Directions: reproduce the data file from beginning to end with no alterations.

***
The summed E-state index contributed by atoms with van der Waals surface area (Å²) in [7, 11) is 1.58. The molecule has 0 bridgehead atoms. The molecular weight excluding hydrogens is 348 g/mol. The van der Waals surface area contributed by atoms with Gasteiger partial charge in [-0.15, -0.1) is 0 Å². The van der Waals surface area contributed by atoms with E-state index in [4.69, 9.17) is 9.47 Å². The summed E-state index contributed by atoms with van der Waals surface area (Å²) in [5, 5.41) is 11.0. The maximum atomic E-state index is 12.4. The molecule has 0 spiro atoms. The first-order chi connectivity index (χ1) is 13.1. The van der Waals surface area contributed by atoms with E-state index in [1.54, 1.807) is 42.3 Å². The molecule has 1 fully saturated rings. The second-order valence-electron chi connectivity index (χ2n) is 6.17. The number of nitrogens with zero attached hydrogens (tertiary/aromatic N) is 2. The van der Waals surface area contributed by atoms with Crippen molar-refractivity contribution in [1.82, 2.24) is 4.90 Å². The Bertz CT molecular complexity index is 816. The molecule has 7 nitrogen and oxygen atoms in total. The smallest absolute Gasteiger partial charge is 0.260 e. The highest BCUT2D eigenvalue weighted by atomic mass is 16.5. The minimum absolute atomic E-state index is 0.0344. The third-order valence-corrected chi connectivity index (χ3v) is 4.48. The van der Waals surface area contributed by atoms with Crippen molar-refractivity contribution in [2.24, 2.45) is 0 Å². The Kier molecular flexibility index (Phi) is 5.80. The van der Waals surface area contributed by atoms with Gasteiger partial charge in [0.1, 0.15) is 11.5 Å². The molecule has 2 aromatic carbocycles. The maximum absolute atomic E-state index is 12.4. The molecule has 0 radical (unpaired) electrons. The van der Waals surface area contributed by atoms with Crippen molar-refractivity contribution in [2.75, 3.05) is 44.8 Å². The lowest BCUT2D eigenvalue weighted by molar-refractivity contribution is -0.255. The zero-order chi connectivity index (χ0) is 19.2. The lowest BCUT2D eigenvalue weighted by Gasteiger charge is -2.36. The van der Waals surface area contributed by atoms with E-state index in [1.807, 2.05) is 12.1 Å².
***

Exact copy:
The summed E-state index contributed by atoms with van der Waals surface area (Å²) in [7, 11) is 1.58. The molecule has 0 bridgehead atoms. The molecular weight excluding hydrogens is 348 g/mol. The van der Waals surface area contributed by atoms with Gasteiger partial charge in [-0.15, -0.1) is 0 Å². The van der Waals surface area contributed by atoms with E-state index in [4.69, 9.17) is 9.47 Å². The summed E-state index contributed by atoms with van der Waals surface area (Å²) in [5, 5.41) is 11.0. The maximum atomic E-state index is 12.4. The molecule has 0 spiro atoms. The first-order chi connectivity index (χ1) is 13.1. The van der Waals surface area contributed by atoms with E-state index in [1.54, 1.807) is 42.3 Å². The molecule has 1 fully saturated rings. The second-order valence-electron chi connectivity index (χ2n) is 6.17. The number of nitrogens with zero attached hydrogens (tertiary/aromatic N) is 2. The van der Waals surface area contributed by atoms with Crippen molar-refractivity contribution in [1.82, 2.24) is 4.90 Å². The Bertz CT molecular complexity index is 816. The molecule has 7 nitrogen and oxygen atoms in total. The smallest absolute Gasteiger partial charge is 0.260 e. The highest BCUT2D eigenvalue weighted by atomic mass is 16.5. The minimum absolute atomic E-state index is 0.0344. The third-order valence-corrected chi connectivity index (χ3v) is 4.48. The van der Waals surface area contributed by atoms with Crippen molar-refractivity contribution in [2.24, 2.45) is 0 Å². The Kier molecular flexibility index (Phi) is 5.80. The van der Waals surface area contributed by atoms with Gasteiger partial charge in [0.1, 0.15) is 11.5 Å². The molecule has 2 aromatic carbocycles. The maximum absolute atomic E-state index is 12.4. The molecule has 0 radical (unpaired) electrons. The van der Waals surface area contributed by atoms with Crippen molar-refractivity contribution in [2.75, 3.05) is 44.8 Å². The lowest BCUT2D eigenvalue weighted by molar-refractivity contribution is -0.255. The zero-order chi connectivity index (χ0) is 19.2. The lowest BCUT2D eigenvalue weighted by Gasteiger charge is -2.36. The van der Waals surface area contributed by atoms with E-state index in [1.807, 2.05) is 12.1 Å².